• The firm then is subject to a government audit, or a disgruntled employee reports, rightly or wrongly, that the firm may have violated a law
  • The firm is caught without any defense when the government finds that it signed an agreement under which the firm agreed to comply with myriad legal requirements; that the firm received funds through a contract or grant; and that the firm ignored its compliance obligations

Even if no clear wrongdoing is detected, the firm can face penalties for non-compliance. And if wrongdoing is detected, the firm's exposure may be compounded by a finding that it "willfully disregarded" or otherwise ignored its compliance obligations.

Consequences of Compliance Breakdowns

Probably the least severe consequence of a compliance breakdown is that a compliance breakdown is a breach of contract, and it gives the government an immediate excuse to terminate a contract or grant agreement for default. Therefore, compliance breakdowns place at risk income streams on which a contractor or grant recipient is relying. Moreover, depending on the facts surrounding a breach of a contract or grant agreement, a firm may owe money to the government to compensate for the firm's noncompliance.

In addition, cases decided under the False Claims Act statutes, which provide for civil and criminal penalties when parties submit false information to the government to obtain money, has established the "implied false certification" doctrine. Often, contracts or grants do not involve lump-sum payments. Rather, they require contractors or recipients to submit periodic claims for payment. These claims generally require contractors or recipients to certify expressly that they are in compliance with all requirements of the contract or grant agreement. Even when express certifications are not required, courts have, in a number of cases, implied such certifications—hence, the "implied false certification" doctrine. The civil False Claims Act allows the government to recover double or treble damages for such false certifications, and the criminal False Claims Act allows fines or more severe criminal penalties to be applied to violators.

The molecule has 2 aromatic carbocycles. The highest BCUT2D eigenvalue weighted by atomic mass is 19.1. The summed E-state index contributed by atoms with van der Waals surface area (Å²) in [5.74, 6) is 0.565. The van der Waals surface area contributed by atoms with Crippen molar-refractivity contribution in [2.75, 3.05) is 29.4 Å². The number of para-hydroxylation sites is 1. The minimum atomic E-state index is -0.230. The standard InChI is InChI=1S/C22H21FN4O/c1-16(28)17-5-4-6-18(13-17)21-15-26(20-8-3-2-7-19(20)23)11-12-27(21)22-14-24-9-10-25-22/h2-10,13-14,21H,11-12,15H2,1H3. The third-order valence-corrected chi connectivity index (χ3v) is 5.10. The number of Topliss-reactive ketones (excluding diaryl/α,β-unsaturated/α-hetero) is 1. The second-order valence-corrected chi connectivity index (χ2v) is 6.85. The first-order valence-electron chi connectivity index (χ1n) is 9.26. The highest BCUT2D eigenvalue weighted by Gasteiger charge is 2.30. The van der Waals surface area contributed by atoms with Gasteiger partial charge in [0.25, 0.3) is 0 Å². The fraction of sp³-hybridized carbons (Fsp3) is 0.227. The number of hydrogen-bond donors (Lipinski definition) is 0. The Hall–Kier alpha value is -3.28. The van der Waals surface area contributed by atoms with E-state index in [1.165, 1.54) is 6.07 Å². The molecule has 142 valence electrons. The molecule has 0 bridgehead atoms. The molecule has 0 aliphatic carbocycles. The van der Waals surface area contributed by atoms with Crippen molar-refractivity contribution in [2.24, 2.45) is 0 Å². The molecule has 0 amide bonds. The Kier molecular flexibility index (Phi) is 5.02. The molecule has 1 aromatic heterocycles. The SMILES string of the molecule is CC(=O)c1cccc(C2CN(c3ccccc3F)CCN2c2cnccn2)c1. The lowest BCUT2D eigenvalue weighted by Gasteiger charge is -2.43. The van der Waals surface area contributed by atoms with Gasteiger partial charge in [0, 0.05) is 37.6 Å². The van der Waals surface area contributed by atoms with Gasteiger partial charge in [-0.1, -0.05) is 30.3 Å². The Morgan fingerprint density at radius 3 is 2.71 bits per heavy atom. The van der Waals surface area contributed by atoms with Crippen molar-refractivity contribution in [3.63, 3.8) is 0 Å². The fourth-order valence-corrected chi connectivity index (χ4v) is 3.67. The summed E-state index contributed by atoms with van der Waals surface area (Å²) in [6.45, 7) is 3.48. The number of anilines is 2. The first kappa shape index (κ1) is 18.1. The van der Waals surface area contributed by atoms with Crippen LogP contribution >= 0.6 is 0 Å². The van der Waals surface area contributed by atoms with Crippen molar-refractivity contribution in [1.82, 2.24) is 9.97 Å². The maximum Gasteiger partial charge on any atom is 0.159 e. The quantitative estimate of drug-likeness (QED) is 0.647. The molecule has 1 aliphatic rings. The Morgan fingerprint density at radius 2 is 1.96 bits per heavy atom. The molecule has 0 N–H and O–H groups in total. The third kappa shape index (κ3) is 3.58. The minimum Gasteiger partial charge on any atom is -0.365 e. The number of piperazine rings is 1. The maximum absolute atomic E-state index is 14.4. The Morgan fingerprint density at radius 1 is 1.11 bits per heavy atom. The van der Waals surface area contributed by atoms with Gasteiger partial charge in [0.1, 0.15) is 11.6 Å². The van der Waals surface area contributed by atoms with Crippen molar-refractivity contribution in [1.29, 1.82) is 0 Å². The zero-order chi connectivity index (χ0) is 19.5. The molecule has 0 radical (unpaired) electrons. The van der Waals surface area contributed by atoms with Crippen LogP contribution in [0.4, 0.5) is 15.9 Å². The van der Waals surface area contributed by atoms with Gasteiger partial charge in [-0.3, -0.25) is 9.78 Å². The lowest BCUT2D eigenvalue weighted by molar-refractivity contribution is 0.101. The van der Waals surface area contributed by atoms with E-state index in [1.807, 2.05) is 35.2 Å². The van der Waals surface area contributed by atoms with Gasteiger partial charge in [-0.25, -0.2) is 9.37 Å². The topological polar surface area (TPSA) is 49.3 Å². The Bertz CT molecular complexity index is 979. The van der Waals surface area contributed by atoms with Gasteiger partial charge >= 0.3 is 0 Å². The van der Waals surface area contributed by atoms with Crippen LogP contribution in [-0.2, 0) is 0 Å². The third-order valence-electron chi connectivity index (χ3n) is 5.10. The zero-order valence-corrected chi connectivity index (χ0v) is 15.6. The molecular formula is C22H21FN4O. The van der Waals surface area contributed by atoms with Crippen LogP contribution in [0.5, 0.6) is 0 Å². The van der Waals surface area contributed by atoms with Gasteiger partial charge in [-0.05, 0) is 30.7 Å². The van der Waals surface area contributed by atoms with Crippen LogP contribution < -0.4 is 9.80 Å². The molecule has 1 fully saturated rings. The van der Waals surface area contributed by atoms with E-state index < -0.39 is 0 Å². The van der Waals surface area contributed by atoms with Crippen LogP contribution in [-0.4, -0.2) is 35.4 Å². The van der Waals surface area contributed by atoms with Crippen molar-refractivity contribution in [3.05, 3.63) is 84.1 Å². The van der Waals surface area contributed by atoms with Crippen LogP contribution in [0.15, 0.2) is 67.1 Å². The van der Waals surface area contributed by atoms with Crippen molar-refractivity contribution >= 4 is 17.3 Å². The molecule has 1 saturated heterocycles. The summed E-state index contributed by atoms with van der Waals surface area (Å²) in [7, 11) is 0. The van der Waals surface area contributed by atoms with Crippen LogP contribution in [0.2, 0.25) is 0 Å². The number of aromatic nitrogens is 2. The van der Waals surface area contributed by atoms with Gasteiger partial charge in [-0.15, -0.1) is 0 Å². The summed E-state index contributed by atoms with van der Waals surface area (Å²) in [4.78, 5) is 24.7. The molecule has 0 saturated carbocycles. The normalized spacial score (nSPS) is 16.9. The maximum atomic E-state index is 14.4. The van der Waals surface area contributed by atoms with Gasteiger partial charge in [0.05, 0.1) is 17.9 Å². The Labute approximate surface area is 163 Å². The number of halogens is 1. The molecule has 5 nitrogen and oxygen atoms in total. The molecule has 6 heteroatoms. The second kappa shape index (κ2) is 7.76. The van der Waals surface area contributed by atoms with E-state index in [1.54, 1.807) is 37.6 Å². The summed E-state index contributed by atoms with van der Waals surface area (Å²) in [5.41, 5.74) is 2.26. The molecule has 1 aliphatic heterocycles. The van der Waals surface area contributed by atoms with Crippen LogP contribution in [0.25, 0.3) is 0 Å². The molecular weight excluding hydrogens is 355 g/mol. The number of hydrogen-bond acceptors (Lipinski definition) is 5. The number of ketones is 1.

A pernicious aspect of the False Claims Acts is that it encourages whistleblowers to report violations and allows whistleblowers to share in any recovery of damages or settlement to which their reports lead. Unsurprisingly, disgruntled former employees often make such reports, and an industry of lawyers and law firms that specialize in bringing such cases has arisen. Therefore, firms that seek to do business with the government must appreciate that the very employees tasked with ensuring compliance may fail in their duty, report their failures to the government, and share in any awards of damages against the firms. Below, we explain that firms can take compliance steps to prevent such a sequence of events from occurring. The severity of possible penalties associated with False Claims Act liability justify the "up front" expense of taking such compliance steps.

In addition to risks associated with breach of contract and False Claims Act liability, contractors and grant recipients found not to have observed their compliance duties face the risk of suspension or debarment from performing contracts with, or receiving grants from, the government. Typically, if one agency finds that a contractor is subject to suspension or debarment, other federal agencies will observe such suspension or debarment. Related to this, if an agency learns that a contractor or grant recipient has failed to observe its compliance obligations, then the agency will give the contractor "bad marks" when contacted regarding the firm's past performance should the firm seek additional contracts or grants. In addition, unfavorable information an agency reports regarding a firm could lead to a finding that the firm is non-responsible, which would preclude the firm from being awarded many contracts or grants.